|Washington's ambassador to South Korea says the
United States and its partners will be patient in the diplomatic process
with North Korea, but that Pyongyang should not expect an open-ended
process that does not yield progress. U.S. leaders say they want major
aspects of a North Korean denuclearization pledge implemented by the time
President Bush leaves office. VOA's Kurt Achin has more from
U.S. Ambassador Alexander Vershbow says Washington is willing to keep
engaging Pyongyang at the diplomatic table, but he warns that talks alone
are not enough.
"We're not looking for endless talks without results," he said. "We
would like to achieve results as soon as possible - in the financial
discussions, and in the central arena, the talks on
Vershbow made the comments Tuesday evening at an academic forum in
U.S. Treasury officials are meeting this week in Beijing with North
Korean officials to discuss Washington's financial sanctions on the North.
Six-nation talks aimed at ending Pyongyang's nuclear weapons programs
resume next week in the Chinese capital.
Although Washington maintains the financial talks and the nuclear talks
are not linked, most experts say in reality North Korea has succeeded in
forcing a linkage between the two.
The financial talks deal with the blacklisting of a bank in Macau that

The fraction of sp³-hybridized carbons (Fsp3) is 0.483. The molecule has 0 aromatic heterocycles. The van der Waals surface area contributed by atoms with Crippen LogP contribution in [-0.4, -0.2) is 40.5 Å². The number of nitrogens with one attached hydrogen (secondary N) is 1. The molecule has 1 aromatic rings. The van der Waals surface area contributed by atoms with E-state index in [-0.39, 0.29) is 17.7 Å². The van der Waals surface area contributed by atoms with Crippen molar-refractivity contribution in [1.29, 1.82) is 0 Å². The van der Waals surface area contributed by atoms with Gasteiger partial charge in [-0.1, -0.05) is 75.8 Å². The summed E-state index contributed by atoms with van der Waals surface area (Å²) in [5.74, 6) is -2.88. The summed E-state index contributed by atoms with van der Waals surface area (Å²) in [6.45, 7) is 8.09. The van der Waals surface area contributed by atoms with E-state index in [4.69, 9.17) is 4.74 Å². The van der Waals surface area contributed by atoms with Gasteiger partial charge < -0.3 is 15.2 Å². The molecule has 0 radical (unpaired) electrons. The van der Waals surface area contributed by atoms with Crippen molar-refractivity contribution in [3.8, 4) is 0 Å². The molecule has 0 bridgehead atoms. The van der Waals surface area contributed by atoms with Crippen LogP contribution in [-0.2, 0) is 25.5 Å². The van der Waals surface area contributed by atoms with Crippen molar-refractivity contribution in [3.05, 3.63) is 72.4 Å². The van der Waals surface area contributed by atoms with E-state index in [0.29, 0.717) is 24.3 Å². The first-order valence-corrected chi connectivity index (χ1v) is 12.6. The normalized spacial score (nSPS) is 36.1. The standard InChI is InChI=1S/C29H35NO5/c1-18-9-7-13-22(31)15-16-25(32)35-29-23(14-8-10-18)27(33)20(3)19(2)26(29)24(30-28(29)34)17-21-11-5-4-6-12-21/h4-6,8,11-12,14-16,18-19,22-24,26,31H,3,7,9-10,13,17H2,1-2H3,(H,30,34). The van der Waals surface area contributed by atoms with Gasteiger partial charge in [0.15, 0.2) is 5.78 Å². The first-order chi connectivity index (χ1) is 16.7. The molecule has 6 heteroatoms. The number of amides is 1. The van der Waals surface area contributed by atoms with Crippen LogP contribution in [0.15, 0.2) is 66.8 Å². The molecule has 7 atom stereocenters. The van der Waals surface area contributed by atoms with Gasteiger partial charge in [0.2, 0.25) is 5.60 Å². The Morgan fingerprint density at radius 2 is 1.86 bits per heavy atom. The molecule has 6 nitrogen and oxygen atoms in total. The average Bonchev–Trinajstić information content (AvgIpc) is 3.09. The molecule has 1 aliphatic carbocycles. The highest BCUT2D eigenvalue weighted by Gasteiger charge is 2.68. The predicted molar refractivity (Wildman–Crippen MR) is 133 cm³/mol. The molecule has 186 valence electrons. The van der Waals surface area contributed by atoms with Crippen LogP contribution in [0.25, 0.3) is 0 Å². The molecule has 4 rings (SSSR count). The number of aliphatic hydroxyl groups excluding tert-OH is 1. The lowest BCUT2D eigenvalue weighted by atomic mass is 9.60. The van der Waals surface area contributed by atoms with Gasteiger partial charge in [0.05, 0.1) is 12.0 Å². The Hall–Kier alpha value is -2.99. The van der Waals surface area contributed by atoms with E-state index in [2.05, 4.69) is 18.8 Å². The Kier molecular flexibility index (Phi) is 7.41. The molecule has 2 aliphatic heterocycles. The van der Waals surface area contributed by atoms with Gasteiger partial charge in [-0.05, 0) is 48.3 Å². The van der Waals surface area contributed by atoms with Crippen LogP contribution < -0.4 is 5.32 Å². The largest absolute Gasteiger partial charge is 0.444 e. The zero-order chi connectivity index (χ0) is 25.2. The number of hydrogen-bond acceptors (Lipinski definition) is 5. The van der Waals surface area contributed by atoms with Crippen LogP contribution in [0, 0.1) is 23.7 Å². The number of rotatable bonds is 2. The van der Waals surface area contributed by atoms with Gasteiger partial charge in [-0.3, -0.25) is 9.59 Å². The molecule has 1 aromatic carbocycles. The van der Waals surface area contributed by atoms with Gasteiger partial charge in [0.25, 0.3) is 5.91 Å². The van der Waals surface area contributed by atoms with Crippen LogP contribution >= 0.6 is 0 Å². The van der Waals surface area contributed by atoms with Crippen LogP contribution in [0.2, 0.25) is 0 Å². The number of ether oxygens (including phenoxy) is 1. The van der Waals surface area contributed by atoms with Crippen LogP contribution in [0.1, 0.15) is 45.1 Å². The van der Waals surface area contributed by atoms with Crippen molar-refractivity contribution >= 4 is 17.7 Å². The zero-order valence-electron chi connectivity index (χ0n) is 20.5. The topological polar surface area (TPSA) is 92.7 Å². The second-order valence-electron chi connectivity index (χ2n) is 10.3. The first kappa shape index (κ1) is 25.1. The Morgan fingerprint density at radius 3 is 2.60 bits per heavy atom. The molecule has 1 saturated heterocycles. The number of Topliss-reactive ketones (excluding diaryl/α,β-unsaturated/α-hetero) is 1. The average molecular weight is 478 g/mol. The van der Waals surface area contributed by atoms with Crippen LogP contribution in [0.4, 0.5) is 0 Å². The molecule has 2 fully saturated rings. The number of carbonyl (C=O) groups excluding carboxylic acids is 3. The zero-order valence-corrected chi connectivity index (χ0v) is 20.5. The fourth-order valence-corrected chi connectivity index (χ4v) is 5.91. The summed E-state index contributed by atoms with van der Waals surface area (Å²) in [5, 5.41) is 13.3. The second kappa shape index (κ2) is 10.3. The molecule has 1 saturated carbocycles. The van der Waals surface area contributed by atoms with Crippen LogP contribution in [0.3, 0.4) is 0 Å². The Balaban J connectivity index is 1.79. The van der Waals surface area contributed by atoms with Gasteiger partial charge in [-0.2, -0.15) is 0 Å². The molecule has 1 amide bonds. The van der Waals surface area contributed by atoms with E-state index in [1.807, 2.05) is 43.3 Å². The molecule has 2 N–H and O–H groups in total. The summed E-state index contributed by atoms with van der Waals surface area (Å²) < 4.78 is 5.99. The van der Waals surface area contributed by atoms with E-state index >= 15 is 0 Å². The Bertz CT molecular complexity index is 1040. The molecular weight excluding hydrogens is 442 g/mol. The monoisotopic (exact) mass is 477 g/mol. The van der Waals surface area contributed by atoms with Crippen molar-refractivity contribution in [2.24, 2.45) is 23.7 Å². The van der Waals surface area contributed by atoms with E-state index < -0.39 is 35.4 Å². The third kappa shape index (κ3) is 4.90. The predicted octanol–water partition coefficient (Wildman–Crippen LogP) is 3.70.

Washington says aided North Korean counterfeiting and laundering money.
Washington imposed the sanctions in September 2005, just days after North
Korea signed a pledge with China, Russia, Japan, the United States and
South Korea to dismantle its nuclear capabilities.
Pyongyang responded by walking away from the nuclear talks for more
than a year.
Washington says the banking sanctions are a law enforcement matter,
unconnected to the nuclear issue, and that the only way out of the
sanctions is for North Korea to demonstrate its days of illegal financing
are over. However, Pyongyang, which denies any wrongdoing, only returned
to the nuclear talks in December after Washington agreed to discuss the
Ambassador Vershbow says there should be significant progress toward
implementing North Korea's 2005 pledge before President Bush leaves office
in January 2009.
"We certainly are hoping to achieve a complete solution before that
particular term is up - and we think that's doable, that there's no reason
for the implementation of the joint statement to take any longer than
that," he said.
Vershbow praised South Korea for responding firmly to Pyongyang's
October test of a nuclear device by withholding most aid to its
impoverished neighbor. Seoul and Washington have differed over the past
few years on how to deal with Pyongyang. The Bush administration is
uncomfortable with South Korea's engagement policy aimed at coaxing the
communist North into opening up more to the world.
The ambassador in his speech also said the relations between Seoul and
Washington, two long-time allies is strong and capable of adjusting to new
The U.S.-North Korea financial talks are expected to continue at least